Product Reviews

Welcome to Consumer Reports.

We’re so glad to have you as a member. You now have access to benefits that can help you choose right, be safe and stay informed.

Gripes of wrath: CFPB's Consumer Complaint Database now lets you read complaints as consumers post them

Read up on others' experiences with specific banks, credit-card companies, and other lenders

Published: June 25, 2015 03:20 PM

The Consumer Financial Protection Bureau today published more than 7,700 consumer narratives on their negative experiences with specific banks, credit-card companies, credit bureaus, payday lenders, and other financial-service entities. This new, ongoing feature of the CFPB's Consumer Complaint Database could be a boon if you want to read comments about a particular company's practices. And it could potentially encourage more people to seek redress from the CFPB. 

For the first time, you can now search the CFPB's Consumer Complaint Database to find complaints on specific lenders and topics, and see how the bureau handled those complaints. Previously, the CFPB, which regulates much of consumer lending in the U.S., published information on the types of complaints, their dates, and their origin by state, as well as whether the consumer got redress. Now, you can read specifics and potentially identify complaints similar to their own circumstances. 

The verbatims cover companies as diverse as debt-collection agencies, credit unions, reverse-mortgage companies, banks, payday lenders, and credit-reporting agencies. Consumers' names and sensitive information such as account numbers and balances are hidden, though company names are on display.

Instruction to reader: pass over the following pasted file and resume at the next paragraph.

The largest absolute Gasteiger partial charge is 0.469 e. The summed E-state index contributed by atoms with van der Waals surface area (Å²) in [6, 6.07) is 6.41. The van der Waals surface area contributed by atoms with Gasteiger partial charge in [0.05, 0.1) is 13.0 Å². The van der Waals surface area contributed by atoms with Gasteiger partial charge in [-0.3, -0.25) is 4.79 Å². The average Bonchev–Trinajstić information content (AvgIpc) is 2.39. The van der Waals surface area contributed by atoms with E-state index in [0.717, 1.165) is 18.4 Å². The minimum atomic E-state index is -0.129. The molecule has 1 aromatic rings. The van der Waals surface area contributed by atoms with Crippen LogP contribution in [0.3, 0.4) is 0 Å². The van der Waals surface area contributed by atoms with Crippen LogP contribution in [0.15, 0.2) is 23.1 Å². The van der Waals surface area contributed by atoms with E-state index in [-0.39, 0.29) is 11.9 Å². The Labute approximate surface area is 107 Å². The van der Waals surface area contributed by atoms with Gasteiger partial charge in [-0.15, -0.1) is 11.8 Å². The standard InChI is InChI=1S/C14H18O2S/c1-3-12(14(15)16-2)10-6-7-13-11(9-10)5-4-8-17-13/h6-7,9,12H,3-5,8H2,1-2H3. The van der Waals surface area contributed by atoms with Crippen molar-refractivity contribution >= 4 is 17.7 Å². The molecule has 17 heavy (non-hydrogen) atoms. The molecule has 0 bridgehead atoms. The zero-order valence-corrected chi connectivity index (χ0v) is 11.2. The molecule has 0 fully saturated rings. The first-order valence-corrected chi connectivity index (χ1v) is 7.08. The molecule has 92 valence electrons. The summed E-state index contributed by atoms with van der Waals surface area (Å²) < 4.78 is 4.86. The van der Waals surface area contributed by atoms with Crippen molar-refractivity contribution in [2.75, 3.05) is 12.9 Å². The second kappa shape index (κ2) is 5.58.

The verbatim complaints have been collected since March 2015. The CFPB has tallied 627,000 consumer complaints since it began collecting them in June 2012.

Consumers Union, the policy and advocacy arm of Consumer Reports, has long been pushing for such transparency. “This is a great, long fought victory for consumers," said Pamela Banks, senior policy counsel in Consumers Union's Washington, D.C., office. "Giving consumers the option to share their personal narratives in this public database not only helps to hold companies more accountable, but it also better informs other consumers’ decisions when they’re shopping for important financial products and services.”

—Tobie Stanger (@TobieStanger on Twitter)

Get advice and tips on the best bank services and loans with our banking and credit guide.


E-mail Newsletters

FREE e-mail Newsletters! Choose from cars, safety, health, and more!
Already signed-up?
Manage your newsletters here too.

Money News

Cars

Cars Build & Buy Car Buying Service
Save thousands off MSRP with upfront dealer pricing information and a transparent car buying experience.

See your savings

Mobile

Mobile Get Ratings on the go and compare
while you shop

Learn more